I believe in family. I believe in Sunday night dinners, week long vacations in Long Beach Island, and spending hours finding the perfect Christmas tree. I believe in arguing over who’s been eating Dad’s ice cream directly from the container or who left the bathroom floor soaking wet after taking a shower. With family, there are many obstacles. However, it is those struggles that have shaped us through our lives.
Often times, there is great irony in the concept of family. We have no problem getting angry at our parents for asking too many questions about our lives, when in fact we would probably be more offended if they didn’t. We want our mother’s to do our laundry and cook for us when we come home, however, we scowl at the idea of a having a curfew. We want to be independent and thought of as adults, but we rely on the twenty dollars Grandma sends each month in the mail. Being part of a family is like being part of a team. Everyone sticks together through thick and thin, but it’s easy to get mad when somebody fumbles the ball.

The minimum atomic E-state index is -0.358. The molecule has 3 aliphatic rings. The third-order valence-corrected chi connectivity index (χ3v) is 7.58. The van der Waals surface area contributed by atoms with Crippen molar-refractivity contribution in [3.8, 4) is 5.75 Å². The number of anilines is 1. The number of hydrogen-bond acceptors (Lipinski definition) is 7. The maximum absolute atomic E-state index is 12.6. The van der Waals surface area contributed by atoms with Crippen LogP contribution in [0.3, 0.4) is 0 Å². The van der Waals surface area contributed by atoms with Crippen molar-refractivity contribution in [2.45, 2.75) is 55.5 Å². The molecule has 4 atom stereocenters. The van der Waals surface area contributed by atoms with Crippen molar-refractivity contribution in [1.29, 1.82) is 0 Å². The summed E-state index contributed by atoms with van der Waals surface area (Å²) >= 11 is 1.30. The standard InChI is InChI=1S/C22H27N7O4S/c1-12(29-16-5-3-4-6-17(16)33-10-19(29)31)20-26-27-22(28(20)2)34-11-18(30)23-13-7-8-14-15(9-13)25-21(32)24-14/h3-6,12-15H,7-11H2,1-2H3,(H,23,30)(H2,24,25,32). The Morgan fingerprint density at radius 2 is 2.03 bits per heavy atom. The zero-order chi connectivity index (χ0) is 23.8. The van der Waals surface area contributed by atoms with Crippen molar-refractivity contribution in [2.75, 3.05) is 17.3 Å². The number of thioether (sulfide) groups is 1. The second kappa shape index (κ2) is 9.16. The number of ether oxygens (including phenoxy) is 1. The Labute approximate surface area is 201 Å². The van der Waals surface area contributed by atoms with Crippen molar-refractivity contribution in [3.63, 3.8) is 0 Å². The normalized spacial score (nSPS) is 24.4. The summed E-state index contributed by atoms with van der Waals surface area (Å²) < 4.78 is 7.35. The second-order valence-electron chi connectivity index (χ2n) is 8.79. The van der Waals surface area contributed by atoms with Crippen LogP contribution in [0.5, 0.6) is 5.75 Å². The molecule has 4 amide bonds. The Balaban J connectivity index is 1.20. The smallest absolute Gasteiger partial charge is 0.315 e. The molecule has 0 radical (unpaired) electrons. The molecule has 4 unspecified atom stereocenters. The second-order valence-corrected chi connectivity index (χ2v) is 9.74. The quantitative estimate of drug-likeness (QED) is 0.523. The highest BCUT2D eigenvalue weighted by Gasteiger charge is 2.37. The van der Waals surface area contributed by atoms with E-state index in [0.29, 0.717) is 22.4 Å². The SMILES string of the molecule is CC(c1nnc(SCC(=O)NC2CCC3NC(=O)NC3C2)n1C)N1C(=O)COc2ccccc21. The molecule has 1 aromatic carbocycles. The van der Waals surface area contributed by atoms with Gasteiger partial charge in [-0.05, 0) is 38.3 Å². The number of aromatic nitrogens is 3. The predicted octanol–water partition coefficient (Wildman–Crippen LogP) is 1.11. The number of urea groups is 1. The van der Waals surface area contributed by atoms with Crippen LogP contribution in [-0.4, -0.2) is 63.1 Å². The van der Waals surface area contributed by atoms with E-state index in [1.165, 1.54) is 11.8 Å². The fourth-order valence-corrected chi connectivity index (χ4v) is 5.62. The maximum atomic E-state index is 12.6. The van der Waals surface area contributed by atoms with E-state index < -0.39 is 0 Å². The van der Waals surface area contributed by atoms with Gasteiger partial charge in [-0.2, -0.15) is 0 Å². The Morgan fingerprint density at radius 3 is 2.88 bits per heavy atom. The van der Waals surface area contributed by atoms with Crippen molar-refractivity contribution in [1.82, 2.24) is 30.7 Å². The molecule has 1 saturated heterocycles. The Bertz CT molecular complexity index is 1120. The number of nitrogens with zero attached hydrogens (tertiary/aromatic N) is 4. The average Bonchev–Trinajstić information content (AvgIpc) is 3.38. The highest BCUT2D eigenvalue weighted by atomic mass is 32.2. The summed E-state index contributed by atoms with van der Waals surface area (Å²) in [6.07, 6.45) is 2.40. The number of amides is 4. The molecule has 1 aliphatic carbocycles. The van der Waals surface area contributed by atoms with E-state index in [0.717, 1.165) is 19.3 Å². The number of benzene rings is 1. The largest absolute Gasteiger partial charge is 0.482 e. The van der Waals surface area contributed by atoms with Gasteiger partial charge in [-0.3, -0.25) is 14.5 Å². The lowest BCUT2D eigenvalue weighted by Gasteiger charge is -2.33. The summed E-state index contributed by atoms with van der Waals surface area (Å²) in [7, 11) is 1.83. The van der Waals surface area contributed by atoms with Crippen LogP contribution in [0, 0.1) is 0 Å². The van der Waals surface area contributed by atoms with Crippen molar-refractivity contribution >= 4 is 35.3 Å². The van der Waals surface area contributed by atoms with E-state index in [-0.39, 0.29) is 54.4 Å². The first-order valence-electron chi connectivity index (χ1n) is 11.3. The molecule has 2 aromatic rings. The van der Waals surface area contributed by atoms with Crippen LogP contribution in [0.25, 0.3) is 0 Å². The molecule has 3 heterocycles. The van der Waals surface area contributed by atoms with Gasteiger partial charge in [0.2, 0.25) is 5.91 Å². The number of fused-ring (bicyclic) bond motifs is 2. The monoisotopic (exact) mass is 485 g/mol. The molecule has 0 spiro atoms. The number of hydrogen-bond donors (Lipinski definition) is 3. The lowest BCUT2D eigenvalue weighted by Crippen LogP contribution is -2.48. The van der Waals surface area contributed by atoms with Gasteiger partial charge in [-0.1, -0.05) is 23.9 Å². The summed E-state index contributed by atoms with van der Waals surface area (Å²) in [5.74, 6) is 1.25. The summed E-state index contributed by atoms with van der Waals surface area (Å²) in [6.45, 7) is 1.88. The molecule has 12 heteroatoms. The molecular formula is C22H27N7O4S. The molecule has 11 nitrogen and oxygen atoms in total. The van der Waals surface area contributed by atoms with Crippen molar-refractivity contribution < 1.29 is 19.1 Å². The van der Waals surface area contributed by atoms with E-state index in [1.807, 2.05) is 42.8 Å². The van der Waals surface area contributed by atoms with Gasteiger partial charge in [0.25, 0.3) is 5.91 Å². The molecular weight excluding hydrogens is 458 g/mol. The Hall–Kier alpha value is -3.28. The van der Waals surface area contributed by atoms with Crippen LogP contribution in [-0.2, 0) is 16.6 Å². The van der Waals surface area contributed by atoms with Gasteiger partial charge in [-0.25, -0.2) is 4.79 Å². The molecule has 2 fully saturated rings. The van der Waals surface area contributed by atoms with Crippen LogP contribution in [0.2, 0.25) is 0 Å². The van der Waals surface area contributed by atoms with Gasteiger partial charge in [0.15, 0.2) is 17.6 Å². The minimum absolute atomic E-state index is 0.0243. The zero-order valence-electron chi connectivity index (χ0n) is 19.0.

Growing up is hard for everyone. No matter how hard we try to avoid the pressures of becoming an adult, we can’t. Dilemmas such as how many people you should invite to your birthday party or which power ranger you should dress up as for Halloween, quickly turn into which college you want to attend or even what you plan on doing for the rest of your life. As I was going through that era of my adolescence, I did not see how important my family was to me. In fact, I tried to push them away. I felt that I needed to get through all those decisions by myself and I would not accept help from anyone. As the tension escalated, arguments grew even louder and the moments of silence grew even quieter. I soon realized that my family was not going anywhere, and instead of shutting them out, I should embrace their love and support. Family means unconditional love, and my family was going to be there no matter what.
The process of rebuilding my relationship with my family was a long one. It wasn’t as if I just woke up one morning and everything was better. There were, and still are, moments of tension and frustration; but they blow over this time. Being part of a family is hard work. Each member must put in the effort; the effort to listen, to understand and to offer support. My family is kind of like an old Victorian house; the floorboards creak and the pipes leak, but it stands there tall, strong and more beautiful now then it was when first built.
It was with through these experiences with my family that I have learned how important they are to me. In a world filled with so much hatred and violence, it is hard to believe in anything good; however I still, and always will, believe in family.